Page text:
Louisiana police obtain new search warrant in New Orleans Archdiocese abuse investigation — By: Catholic News Agency

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CNA Staff, Apr 25, 2024 / 11:30 am (CNA).

Louisiana State Police have obtained a new search warrant to collect documents from the Archdiocese of New Orleans as part of an ongoing investigation into Church abuse in that state.

State police spokesman Jacob Pucheu confirmed to CNA on Thursday that the bureau had obtained the warrant as part of its investigation into “numerous complaints of child sexual abuse” leveled at the archdiocese. The inquiry was first launched in 2022, he said.

“As part of the ongoing investigation, on Monday, April 22, 2024, SVU investigators obtained an additional search warrant to collect information and documents from the Archdiocese of New Orleans,” Pucheu told CNA.

“The archdiocese is cooperating with investigators to fulfill the terms of the search warrant,” he said. “This investigation remains ongoing with no further information available at this time.”

Pucheu declined to directly provide a copy of the warrant, saying that “since it is under investigation, it is not readily available.”

The archdiocese itself did not immediately respond to a request for comment on Thursday morning.

The warrant comes as state police are investigating retired priest Lawrence Hecker, who was indicted in September on felony charges related to allegations that he raped an underage teenage boy in the 1970s.

A team of forensic experts this week said Hecker, who is 92, is presently unfit to stand trial due to short-term memory loss, though the experts said the accused priest could stand trial at a later date.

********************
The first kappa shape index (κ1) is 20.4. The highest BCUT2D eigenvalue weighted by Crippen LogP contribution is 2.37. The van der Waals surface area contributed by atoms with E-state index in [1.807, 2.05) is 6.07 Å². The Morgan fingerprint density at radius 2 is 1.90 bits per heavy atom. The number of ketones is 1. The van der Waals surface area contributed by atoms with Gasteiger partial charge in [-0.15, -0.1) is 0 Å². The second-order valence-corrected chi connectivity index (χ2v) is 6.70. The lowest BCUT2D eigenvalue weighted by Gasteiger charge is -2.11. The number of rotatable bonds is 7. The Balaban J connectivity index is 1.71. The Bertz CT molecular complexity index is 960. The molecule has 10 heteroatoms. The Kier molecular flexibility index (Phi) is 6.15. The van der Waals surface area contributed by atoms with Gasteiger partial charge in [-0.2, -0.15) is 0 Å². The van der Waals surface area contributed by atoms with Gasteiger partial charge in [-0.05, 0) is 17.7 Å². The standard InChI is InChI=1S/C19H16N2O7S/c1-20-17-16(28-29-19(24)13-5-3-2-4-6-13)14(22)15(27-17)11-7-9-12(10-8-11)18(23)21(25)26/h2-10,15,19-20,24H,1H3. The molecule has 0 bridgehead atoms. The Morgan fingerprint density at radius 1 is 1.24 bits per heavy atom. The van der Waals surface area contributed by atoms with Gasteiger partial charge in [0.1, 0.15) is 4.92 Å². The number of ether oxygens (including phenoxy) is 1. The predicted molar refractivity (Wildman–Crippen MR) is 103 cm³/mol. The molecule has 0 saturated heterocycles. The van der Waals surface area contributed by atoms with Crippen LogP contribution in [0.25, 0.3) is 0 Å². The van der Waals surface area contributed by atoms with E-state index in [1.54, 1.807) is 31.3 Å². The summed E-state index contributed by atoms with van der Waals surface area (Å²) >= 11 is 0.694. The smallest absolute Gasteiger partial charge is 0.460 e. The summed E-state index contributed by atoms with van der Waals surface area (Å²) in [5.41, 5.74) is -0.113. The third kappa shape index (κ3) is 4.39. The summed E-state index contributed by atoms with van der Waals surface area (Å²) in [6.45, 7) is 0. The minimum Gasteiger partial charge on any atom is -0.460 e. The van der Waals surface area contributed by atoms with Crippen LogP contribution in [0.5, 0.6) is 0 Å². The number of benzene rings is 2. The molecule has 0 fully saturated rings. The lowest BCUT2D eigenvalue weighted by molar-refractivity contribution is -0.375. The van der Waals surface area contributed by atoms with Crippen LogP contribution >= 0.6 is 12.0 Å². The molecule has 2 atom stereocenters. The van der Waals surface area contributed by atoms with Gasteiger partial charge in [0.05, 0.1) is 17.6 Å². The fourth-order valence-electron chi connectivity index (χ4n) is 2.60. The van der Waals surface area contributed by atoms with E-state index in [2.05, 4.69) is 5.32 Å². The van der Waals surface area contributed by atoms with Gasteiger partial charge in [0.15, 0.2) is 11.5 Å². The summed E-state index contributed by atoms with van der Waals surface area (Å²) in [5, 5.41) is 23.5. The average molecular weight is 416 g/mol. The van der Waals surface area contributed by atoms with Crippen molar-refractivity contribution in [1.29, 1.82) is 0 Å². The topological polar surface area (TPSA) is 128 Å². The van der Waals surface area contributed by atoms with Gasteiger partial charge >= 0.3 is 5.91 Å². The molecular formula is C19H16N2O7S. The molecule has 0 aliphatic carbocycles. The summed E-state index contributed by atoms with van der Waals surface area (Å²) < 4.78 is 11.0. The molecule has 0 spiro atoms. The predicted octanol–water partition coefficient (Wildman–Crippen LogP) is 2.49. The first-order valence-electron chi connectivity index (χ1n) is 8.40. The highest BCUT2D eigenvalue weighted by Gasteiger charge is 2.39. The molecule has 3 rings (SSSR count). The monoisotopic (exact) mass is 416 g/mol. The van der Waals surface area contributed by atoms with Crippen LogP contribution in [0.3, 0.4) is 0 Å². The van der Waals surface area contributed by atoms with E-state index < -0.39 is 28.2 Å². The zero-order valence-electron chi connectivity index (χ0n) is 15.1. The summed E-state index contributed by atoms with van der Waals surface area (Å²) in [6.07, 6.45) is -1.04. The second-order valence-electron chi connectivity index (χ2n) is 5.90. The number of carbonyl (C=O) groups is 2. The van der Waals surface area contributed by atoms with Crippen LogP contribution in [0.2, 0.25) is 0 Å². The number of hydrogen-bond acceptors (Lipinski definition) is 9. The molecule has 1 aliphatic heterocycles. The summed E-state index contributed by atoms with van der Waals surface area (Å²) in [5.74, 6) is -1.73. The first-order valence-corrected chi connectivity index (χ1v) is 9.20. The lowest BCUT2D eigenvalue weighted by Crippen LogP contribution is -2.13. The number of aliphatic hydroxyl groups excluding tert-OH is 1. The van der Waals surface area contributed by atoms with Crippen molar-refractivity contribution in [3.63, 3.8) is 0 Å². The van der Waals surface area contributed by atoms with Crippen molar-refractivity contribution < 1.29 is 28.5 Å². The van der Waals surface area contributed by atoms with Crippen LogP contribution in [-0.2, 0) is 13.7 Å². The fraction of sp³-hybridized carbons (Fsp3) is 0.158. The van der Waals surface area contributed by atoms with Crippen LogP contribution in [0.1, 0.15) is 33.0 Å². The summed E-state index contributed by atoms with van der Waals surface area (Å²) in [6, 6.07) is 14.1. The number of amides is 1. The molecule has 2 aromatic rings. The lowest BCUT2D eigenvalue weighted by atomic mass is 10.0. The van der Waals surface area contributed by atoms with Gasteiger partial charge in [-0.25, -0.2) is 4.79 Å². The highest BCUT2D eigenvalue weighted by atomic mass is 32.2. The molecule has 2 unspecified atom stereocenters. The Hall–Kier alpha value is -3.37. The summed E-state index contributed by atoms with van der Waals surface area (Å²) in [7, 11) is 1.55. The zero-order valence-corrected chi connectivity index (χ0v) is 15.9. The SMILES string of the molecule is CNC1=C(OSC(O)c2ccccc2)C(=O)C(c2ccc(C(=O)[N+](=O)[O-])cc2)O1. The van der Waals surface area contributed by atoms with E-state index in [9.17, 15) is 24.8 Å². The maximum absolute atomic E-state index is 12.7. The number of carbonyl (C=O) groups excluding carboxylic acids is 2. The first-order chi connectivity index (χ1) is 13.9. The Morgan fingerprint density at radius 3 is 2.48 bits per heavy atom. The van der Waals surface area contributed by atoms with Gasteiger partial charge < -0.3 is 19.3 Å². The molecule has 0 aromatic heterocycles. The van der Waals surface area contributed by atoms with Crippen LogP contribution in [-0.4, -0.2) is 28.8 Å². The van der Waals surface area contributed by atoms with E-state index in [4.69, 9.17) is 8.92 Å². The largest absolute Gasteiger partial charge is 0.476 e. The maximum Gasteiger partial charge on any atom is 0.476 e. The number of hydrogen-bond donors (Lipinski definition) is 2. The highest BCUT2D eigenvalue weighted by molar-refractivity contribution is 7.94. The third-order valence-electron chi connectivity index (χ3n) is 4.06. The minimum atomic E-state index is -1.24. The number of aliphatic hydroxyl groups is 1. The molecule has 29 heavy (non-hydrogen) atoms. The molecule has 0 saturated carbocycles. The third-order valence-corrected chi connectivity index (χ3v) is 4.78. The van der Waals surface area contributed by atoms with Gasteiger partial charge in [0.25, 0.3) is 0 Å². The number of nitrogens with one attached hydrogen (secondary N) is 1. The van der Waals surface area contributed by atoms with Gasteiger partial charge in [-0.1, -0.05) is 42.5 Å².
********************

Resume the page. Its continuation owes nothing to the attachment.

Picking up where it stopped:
Prosecutors earlier this year had vowed to proceed with Hecker’s trial amid doubts of his competency. Orleans Parish First Assistant District Attorney Ned McGowan promised to “roll him in on a gurney” to try him.

The archdiocese filed for Chapter 11 bankruptcy in 2020, with Archbishop Gregory Aymond pointing to financial pressure from clergy sex abuse claims as the driving force behind the reorganization.

“The prospect of more abuse cases with associated prolonged and costly litigation, together with pressing ministerial needs and budget challenges, is simply not financially sustainable,” the prelate said at the time.

Last year the archdiocese said it would ask “parishes, schools, and ministries” for monetary contributions in order to protect diocesan assets during the bankruptcy proceedings.

The archbishop had previously said that “parishes, schools, and ministries” would not be affected by the filing.

But “this is no longer the case,” Aymond said last year, “because of many external factors now facing us, including the fact that the law governing the statute of limitations has changed to now permit the filing of past abuse claims in civil court.”

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